Clean wintery abstracts

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I came across this painting by Michelle Ross on the Oregon College of Art and Craft Library blog. It reminds me of everything I love about abstract painting, but haven’t been able to achieve yet in my own paintings. Clean, deceptively-simple composition gives the eye a resting place and subtly engages my mind.

A few years ago I saw one of Gordon Smith’s paintings at the Vancouver Art Gallery from around 1960 (perhaps Snowscape #1 or Winter, pictured above. Something about it enchanted me and I went back a couple times just to look at it again. The feeling of looking down on a tiny village on the blizzardy Canadian landscape.I get a similar intrinsically Canadian feeling when driving home along the brimming Fraser River at dusk, and I see the three distinctive lights of a train approaching me head-on along the foreground of a mountainous backdrop. It makes me feel somehow lonely yet proud and possibly willing to spend the $32,000 needed to acquire the original painting.

Smith’s painting subconsciously inspired my own abstract farm painting that I’m working on now, which is an abstract aerial view of our family farm. As Smith said, (via Ian Thom via Heffel.com): “‘Painting should be a re-creation of an experience rather than an illustration of an experience.'”

Another time I borrowed some hefty art books from the Vancouver Public Library…the work of Italian abstract painter and sculptor Alberto Burri intrigued me. He was fascinated by melting plastic, tar, and burlap. His large scale works fill eleven old tobacco barns in his birth city.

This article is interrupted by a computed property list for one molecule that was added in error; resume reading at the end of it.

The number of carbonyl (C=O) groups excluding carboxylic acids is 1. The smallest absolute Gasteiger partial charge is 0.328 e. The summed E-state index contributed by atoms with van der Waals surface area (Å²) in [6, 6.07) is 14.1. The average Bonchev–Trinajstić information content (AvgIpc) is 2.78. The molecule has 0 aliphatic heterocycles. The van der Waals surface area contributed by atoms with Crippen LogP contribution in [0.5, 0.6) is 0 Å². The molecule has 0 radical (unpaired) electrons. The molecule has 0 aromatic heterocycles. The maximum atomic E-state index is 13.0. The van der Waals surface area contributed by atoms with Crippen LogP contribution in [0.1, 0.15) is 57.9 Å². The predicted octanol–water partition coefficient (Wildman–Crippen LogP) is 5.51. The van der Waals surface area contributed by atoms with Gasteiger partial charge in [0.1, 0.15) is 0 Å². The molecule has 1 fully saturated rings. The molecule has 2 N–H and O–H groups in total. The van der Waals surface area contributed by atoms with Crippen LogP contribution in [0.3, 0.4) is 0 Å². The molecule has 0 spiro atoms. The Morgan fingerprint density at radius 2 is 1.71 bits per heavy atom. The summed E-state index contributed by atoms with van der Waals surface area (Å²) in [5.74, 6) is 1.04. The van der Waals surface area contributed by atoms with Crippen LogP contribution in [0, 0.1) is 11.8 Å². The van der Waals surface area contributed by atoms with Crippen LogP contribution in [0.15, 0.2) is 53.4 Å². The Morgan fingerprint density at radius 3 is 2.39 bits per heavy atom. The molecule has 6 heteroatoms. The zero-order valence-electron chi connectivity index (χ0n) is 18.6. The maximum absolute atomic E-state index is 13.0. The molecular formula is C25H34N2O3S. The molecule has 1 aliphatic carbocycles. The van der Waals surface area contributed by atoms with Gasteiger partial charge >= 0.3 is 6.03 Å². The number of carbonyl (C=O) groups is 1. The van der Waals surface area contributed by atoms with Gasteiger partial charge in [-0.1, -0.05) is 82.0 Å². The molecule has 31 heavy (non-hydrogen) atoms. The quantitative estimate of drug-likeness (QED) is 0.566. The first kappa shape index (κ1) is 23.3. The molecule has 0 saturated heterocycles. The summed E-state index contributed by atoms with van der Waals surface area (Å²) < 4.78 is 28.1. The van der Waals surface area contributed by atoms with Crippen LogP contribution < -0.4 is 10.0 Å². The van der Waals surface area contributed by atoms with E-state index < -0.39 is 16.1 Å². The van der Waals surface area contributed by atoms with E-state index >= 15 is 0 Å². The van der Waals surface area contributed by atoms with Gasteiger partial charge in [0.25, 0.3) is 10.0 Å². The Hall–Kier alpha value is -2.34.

I love the composition of this picture by Franz Kline. On the art history blog, History Sticks to your Feet, Morgan Mannino describes it well: “…Suddenly my boredom with Kline’s geometric, black and white shapes vanished. I could see the layers and layers of time. The vibrant paint underneath, whispering from the application of white on top, aggravating the thick, expressive black lines. Although small, this painting had a presence of its own. I could see his touch on the surface.”

Feeling quite sick these last couple weeks, I haven’t been up to any painting so I wanted to gather a little bit of inspiration from past painters. I hope some of you will find them inspiring too!

0 Responses

  1. Hope you feel better! Thanks for these works here. Very interesting.

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